Growing Farm-Fresh Physicians

2013-05-09 21:48:02

In a time of national doctor shortages, Yuma Regional Medical Center is taking steps to “grow farm-fresh family physicians.”

Six newly graduated physicians – five women and one man – will begin their postgraduate training on July 1, kicking off a new era at the hospital.

The first residency program at YRMC will focus on family medicine, with Dr. James Lenhart at the helm. Recently recruited from Las Vegas, Lenhart is considered a national leader in the field.

Dr. Edward Paul will lead the overall Graduate Medical Education program. Paul previously served as program director of the Family Medicine Residency program at the University of Arizona.

“On the one hand, this is the culmination of a 10-year process to bring the ethos of teaching hospital status to our community,” noted Dr. Stewart M. Hamilton, who retired last year as YRMC chief medical officer.

“And on the other, the start of a journey that will help recruit new blood to the medical staff and help maintain the high standard of medical care that is provided within their ranks.”

The three-year residency program will put the trainees on the their last leg to becoming family physicians and board certified.

“These young doctors have graduated from college, they have graduated from medical school. This residency will be their last step to being able to go out on their own and practice,” Lenhart said.

Addressing shortages

Hospital officials started with family medicine because of the lack of primary care physicians, and in particular, family physicians. They hope to expand into internal medicine and other specialties.

Lenhart hopes that some of the residents will stay in Yuma after their training. “Data shows where residents do their residency is likely where they will practice.”

On average, about 50 percent will stay in the same community, meaning that three graduates will likely stay in Yuma.

“We will be growing our own farm-fresh physicians and ensuring a continuous pipeline of family medicine physicians,” Lenhart said.

A “continuous pipeline” would also address turnover, as doctors relocate, retire or move into non-patient care fields, he noted.

Rural Arizona in particularly is experiencing a shortage in doctors. “In fact, we already have less than half the average number of physicians per capita than the rest of the nation,” Hamilton pointed out.

‘No small task’

Hamilton explained that “it is no small task to enter the field of graduate medical education. In fact, it has been 10 years since the first possibilities were discussed in then-CEO Bob Olsen’s office. Since then, there have been many discussions, meetings and documents generated.”

Once the hospital gave the go-ahead last year, program leaders had to obtain accreditation and federal funding.

Then came multiple visits from medical students interested in completing their postgraduate studies here and finally “the match” – a computerized process whereby student and hospital rank each other based on interest.

The “painstaking” process to find matches started last August, Lenhart said.

The hospital received 800 applicants, interviewed 46 and ranked 33 before whittling it down to the six residents.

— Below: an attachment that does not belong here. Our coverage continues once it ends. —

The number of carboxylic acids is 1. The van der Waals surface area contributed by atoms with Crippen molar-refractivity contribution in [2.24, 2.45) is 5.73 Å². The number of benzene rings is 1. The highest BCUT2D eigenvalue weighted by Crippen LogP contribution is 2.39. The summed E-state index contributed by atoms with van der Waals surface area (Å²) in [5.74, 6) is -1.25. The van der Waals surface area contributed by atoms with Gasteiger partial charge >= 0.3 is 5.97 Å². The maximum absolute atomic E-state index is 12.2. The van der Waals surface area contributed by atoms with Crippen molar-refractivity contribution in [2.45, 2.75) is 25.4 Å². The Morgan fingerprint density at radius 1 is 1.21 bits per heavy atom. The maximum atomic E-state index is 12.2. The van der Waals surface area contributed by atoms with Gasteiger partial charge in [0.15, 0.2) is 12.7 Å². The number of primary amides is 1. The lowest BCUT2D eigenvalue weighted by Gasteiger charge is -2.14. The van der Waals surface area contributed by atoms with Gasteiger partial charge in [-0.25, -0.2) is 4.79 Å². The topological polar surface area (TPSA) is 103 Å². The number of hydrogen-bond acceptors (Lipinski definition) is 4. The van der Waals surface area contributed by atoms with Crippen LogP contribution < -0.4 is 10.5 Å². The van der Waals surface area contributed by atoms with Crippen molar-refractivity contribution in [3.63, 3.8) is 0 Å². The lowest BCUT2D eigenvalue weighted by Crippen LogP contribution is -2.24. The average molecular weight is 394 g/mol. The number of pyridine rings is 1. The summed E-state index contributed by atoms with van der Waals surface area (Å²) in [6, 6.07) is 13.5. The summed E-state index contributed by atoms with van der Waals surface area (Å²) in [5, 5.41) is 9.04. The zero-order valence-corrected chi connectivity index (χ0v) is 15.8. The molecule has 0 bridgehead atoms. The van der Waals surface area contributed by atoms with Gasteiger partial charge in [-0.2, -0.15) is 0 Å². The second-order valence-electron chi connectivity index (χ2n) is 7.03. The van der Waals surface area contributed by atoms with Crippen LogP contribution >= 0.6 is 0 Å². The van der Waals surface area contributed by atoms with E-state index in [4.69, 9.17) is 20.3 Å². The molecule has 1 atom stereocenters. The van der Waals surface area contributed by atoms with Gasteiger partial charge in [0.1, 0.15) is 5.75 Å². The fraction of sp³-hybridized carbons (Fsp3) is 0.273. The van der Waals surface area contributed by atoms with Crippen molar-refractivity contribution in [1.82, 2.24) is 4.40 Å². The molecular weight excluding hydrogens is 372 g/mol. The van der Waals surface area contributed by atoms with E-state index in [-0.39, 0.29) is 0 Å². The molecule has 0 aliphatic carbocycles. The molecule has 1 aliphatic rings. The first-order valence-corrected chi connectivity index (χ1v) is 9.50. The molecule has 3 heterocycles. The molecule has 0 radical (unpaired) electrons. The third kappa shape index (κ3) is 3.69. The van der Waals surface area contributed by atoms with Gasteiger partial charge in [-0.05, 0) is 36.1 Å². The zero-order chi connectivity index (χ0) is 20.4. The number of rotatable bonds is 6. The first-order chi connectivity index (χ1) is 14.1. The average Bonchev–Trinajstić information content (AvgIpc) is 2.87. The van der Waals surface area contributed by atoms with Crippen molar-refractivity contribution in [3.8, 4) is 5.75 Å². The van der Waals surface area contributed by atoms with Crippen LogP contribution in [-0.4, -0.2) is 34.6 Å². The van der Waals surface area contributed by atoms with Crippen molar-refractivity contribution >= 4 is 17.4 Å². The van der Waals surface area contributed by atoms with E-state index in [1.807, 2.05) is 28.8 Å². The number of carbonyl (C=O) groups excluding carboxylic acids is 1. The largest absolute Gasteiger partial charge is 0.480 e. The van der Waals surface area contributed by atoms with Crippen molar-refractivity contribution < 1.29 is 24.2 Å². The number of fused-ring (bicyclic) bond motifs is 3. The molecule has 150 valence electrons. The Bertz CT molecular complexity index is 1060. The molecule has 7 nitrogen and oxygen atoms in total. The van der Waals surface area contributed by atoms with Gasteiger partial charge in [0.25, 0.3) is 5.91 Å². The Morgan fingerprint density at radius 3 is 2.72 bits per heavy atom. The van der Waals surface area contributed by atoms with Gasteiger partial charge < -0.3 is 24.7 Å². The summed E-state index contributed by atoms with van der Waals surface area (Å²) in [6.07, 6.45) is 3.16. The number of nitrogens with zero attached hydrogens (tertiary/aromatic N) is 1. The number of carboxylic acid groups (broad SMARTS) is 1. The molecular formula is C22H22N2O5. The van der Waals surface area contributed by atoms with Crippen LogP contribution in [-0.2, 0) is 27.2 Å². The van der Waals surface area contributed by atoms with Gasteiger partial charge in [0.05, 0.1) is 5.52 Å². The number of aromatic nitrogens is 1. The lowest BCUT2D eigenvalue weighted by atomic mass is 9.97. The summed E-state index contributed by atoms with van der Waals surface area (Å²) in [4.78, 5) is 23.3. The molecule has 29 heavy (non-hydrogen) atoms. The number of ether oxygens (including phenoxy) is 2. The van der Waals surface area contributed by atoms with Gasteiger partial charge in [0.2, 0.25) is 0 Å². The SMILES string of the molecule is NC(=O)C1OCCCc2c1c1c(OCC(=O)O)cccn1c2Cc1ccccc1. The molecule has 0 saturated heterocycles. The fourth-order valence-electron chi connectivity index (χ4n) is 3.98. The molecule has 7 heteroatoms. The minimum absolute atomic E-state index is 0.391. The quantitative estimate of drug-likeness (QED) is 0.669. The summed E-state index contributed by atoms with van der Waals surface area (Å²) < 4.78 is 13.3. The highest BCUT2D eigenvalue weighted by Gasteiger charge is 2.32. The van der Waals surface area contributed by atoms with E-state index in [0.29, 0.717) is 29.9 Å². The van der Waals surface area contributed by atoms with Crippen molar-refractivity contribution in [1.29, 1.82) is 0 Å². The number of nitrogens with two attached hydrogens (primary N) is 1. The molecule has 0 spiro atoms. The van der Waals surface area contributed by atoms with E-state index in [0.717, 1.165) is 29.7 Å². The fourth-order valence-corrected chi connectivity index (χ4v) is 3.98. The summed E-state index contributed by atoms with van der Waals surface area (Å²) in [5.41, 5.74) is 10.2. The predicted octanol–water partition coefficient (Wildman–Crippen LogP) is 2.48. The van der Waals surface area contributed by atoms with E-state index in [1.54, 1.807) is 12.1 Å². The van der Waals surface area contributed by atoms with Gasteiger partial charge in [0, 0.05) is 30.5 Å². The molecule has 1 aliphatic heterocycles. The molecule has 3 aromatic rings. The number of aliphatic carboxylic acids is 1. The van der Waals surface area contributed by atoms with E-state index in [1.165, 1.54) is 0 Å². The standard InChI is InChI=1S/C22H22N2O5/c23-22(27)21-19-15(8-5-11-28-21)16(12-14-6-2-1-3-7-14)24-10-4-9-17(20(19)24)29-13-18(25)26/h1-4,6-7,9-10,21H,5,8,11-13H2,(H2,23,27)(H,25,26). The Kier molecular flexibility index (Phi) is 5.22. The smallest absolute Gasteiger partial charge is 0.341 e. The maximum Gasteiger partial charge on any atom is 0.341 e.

The candidates were ranked beyond academics, test scores and advanced degrees. The ability to speak both English and Spanish ranked high on the list.

“Four of the six are fully bilingual. We’re very excited about that,” Lenhart said.

‘Bumps in the road’

Paul and Lenhart also looked at life experiences and “bumps in the road” that could have “matured and cultivated them into much better people,” he said.

They looked at their volunteer record.

“Did they serve in the Peace Corps? Did they serve the underserved? Did they volunteer at a research mice lab or at a homeless shelter? A homeless shelter got more points because it shows dedication to service, humanness. We were looking for caring, compassionate people,” Lenhart explained.

“We’ve very proud of how it played out. We think we got an outstanding group.”

Just the fact that they applied to a new program showed them to be risk-takers, he added.

“Some wouldn’t even apply here. It’s a brand-new program, and Yuma is not what some consider city life.”

On the other hand, some applicants liked that it would be a brand new program and they would have seniority. Some liked the “down-home community” feel of the city.

Change in culture

Lenhart expects the program will “change the culture” of YRMC as he believes the residents will challenge all doctors to improve.

Fresh out of medical school and the university environment, the residents will know the latest techniques and research that they can share with and inspire doctors who have been practicing for several years now.

“It will make everybody step up to the plate,” Lenhart said.

He noted that the program will teach the residents that “health care goes beyond the domain of the physicians’ office. We all have a responsibility to be citizens.” The trainees will be encouraged to volunteer in the community.

The program will also address bedside manners.

“There will be an emphasis on the delivery of a personal, literally ‘hands-on’ type of health care, and good ‘bedside manners’ will be actively taught,” Hamilton said.

“While the theory of bedside manners can be taught in a classroom setting, there is no better way to learn for many of us than to see such care being delivered.”

In addition, teaching hospitals attract qualified physicians interested in teaching, something that Hamilton believes will prove valuable in recruitment efforts.

“(As the) physician shortage rises to a crescendo in the U.S.A., YRMC and Yuma will stand out as a beacon, haven, oasis and jewel of health care in the Southwestern desert while other communities and hospitals will struggle and living standards fall for lack of medical care,” he said.